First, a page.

Caceres’s Corner Case 61 (Update: Solution)

ESR_2012_Blog-CaceresCorner-590-CASE61

Dear Friends,

Today we’re presenting a routine chest control of a 53-year-old woman who had a lumpectomy for carcinoma of the breast three years ago. Radiographs were read as normal. Do you agree? Any ideas?

Read more…

03
Apr 2013
POSTED BY
POSTED IN Caceres' Corner
DISCUSSION 24 Comments

Caceres’s Corner Case 60 (Update: Solution)

ESR_2012_Blog-CaceresCorner-590-CASE560

Dear Friends,

Today, we’re showing you radiographs of a 29-year-old non-European male with moderate dysphagia. Questions:

1. Where is the lesion?
2. What would be your diagnosis?

Read more…

27
Mar 2013
POSTED BY
POSTED IN Caceres' Corner
DISCUSSION 16 Comments

Dr. Pepe’s Diploma Casebook: Case 27 – SOLVED

Diploma_casebook_case27

Dear Friends,

This week we have the case of a 45-year-old man, who is an alcoholic with abdominal pain, jaundice, and weight loss.

Possible diagnoses:

1. Duodenal neoplasm
2. Focal pancreatitis of pancreatic head
3. Pancreatic neoplasm
4. None of the above

Read more…

Caceres’s Corner Case 59 (Update: Solution)

ESR_2012_Blog-CaceresCorner-590-CASE59

Dear Friends,

Muppet insists on presenting another case of inspiration/expiration films to test your knowledge. Showing radiographs of a 29-year-old asymptomatic female. What do you think is happening?

29 y.o.  asymptomatic female

29 y.o. asymptomatic female

Click here for the answer to case #59

20
Mar 2013
POSTED BY
POSTED IN Caceres' Corner
DISCUSSION 21 Comments

Dr. Pepe’s Diploma Casebook: Case 26 – SOLVED

Diploma_casebook_case26

Dear Friends,

Today I’m showing a case of a 63-year-old man with left heart dysfunction and angor.

one

Read more…

Caceres’s Corner Case 58 (Update: Solution)

ESR_2012_Blog-CaceresCorner-590-CASE58

Dear Friends,

While I was in Vienna, Muppet prepared the following case for you: 21-year-old girl with marked dyspnea, no fever. What do you think it’s happening?

Inspiration - 21-year-old girl with marked dyspnea, no fever.

Inspiration – 21-year-old girl with marked dyspnea, no fever.

Read more…

13
Mar 2013
POSTED BY
POSTED IN Caceres' Corner
DISCUSSION 17 Comments

Next year’s ECR set to be Russian Affair

ECR2013_ECRToday_monday_ECR2014

ECR Today spoke with the next ECR president, Prof. Valentin Sinitsyn. He is chief of the radiology department at the Federal Centre of Medicine and Rehabilitation in Moscow, Russia, and currently serves as president of the European Society of Cardiac Radiology (ESCR).

ECRT: What will be the main highlights of ECR 2014′s scientific programme?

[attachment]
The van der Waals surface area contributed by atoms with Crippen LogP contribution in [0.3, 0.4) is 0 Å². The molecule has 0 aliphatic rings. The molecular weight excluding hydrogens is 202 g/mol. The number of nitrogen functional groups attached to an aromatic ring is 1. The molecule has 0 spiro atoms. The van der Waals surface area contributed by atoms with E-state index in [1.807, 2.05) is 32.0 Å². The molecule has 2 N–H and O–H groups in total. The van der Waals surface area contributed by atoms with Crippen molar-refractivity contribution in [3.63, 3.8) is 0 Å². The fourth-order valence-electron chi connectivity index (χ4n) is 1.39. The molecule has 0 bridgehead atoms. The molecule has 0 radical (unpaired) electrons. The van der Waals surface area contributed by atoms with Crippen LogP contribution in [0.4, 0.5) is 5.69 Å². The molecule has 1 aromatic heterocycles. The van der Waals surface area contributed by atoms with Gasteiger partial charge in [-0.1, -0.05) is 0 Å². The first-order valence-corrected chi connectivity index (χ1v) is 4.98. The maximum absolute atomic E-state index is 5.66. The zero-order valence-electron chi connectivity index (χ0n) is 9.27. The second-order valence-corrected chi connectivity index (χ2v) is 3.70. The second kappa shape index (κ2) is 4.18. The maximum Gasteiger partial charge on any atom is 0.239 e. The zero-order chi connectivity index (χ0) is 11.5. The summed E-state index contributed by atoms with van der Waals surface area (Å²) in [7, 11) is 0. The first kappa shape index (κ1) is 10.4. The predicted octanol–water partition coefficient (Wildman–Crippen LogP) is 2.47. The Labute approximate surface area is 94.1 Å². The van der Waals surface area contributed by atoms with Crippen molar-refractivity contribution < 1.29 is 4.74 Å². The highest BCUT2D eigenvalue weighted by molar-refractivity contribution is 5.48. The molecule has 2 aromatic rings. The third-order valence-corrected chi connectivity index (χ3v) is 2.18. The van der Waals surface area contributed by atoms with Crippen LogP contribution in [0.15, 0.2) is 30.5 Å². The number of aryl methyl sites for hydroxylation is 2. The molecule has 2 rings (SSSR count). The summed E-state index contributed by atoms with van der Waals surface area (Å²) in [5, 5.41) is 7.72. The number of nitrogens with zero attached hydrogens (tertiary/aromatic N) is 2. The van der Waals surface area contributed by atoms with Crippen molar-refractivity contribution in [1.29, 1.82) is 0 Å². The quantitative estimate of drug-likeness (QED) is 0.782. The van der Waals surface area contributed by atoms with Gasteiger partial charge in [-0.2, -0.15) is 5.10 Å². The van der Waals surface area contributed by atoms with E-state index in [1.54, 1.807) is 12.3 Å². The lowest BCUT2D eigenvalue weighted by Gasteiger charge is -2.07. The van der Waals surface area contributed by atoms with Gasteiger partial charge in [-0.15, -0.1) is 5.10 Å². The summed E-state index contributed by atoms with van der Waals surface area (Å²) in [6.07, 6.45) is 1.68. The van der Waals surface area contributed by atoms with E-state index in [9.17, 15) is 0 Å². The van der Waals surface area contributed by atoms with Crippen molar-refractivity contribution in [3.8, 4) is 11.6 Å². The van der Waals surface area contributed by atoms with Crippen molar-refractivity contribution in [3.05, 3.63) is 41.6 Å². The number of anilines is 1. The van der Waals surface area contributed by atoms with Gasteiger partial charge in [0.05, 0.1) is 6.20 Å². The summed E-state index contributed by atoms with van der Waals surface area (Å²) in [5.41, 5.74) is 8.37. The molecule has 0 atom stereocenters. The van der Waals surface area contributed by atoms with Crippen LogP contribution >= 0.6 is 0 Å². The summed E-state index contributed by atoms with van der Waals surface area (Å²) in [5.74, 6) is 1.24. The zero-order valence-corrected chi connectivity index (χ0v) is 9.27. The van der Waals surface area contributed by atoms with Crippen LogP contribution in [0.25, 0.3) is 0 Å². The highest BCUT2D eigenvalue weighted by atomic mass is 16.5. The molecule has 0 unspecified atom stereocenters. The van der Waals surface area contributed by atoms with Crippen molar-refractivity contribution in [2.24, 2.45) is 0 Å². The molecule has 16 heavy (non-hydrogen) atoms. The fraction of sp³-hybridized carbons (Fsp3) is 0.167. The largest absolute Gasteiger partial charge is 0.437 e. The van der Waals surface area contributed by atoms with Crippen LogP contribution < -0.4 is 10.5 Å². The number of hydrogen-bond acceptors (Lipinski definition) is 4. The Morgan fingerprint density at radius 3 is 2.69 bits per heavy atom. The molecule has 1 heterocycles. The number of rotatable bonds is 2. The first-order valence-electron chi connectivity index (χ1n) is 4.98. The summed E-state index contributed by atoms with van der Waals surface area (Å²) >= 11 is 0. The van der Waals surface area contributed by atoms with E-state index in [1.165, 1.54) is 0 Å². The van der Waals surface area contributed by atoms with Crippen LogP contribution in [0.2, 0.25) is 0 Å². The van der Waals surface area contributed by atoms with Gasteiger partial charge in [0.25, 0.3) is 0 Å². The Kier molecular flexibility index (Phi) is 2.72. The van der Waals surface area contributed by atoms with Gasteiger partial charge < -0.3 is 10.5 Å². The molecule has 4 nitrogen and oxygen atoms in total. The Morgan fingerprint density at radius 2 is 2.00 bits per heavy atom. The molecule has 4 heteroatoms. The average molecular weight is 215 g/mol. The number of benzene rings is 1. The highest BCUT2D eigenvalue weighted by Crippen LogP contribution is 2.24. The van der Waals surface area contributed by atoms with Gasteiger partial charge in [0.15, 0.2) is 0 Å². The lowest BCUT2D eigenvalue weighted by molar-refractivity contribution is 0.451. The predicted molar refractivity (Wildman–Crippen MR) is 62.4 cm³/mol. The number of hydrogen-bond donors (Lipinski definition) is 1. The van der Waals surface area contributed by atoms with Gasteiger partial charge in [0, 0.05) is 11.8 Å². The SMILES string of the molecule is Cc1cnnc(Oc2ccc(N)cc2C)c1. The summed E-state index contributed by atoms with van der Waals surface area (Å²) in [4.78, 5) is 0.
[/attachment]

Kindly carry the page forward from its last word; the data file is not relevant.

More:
Valentin Sinitsyn: Prepare for more interactivity. People are increasingly interested in interactive sessions to assess what they have learned from a lecture. The ECR has been developing interactive sessions for several years now, but we want to increase that. Today, you can find a lot of information on the internet and many people might not think it is necessary to travel to a congress. We want to create something attractive and show that it is worth coming here. Nothing can replace shaking hands with your colleagues from other countries. I would be very sad if the ECR were entirely online. This is why we are making live meetings more interactive.

ECR 2014 Congress President Valentin Sinitsyn, from Moscow, Russia.

ECR 2014 Congress President Valentin Sinitsyn, from Moscow, Russia.

We would also like to change the format of scientific sessions. Our lectures have the same format they had one or two hundred years ago: a stage and an auditorium. We are currently discussing the concept of a multimedia classroom, a model which was successfully introduced during the last SIRM congress in June 2012. This multimedia classroom offered 60 work stations from different companies with 25 different cases which were discussed at the end. We are currently discussing the structure with Professor E. Neri from Pisa, who was responsible for the scientific programme of that project.

Soon we are going to use smart phones for voting during audience response sessions. But wireless technology has its limits and sometimes networks crash, so it needs a lot of work. Keypads are an old technology but they are very reliable. I am sure that next year, or the year after that, everybody will be able to vote with their own iPads or tablets.

We will also increase the number of multidisciplinary sessions. This is not something we have to do just during the ECR. This year we had the Imaging Biomarker’s Course the day before the congress, which was organised by the European School of Radiology. This will take place again next year with radiation oncology as the topic.

Read more…

Rise of mobile technology brings risks as well as benefits

ECR2013_ECRToday_Monday_mobiletechnology

Watch this session on ECR Live: Monday, March 11, 16:00–17:30, Room F1
Tweet #ECR2013F1 #SF19

Tablet computers can be a surprisingly divisive subject. The passion with which some people argue the relative merits of competing devices and operating systems can be almost frightening. In the field of medicine, however, there appears to be very little argument about the top product, with professionals from many disciplines enthusiastically embracing the iPad as a tool for research, education and general communication. Instead the most important debate is focused elsewhere, on matters of data security and patient privacy.

As mobile technology spreads throughout the hospital, data naturally follows, and it is slowly falling into the hands of an increasingly broad spectrum of people. Radi-ologists and clinicians therefore need to be aware, not just of the many mobile applications and resources that can potentially aid their work, but of the associated risks and best practices concerning the use of tablet technology.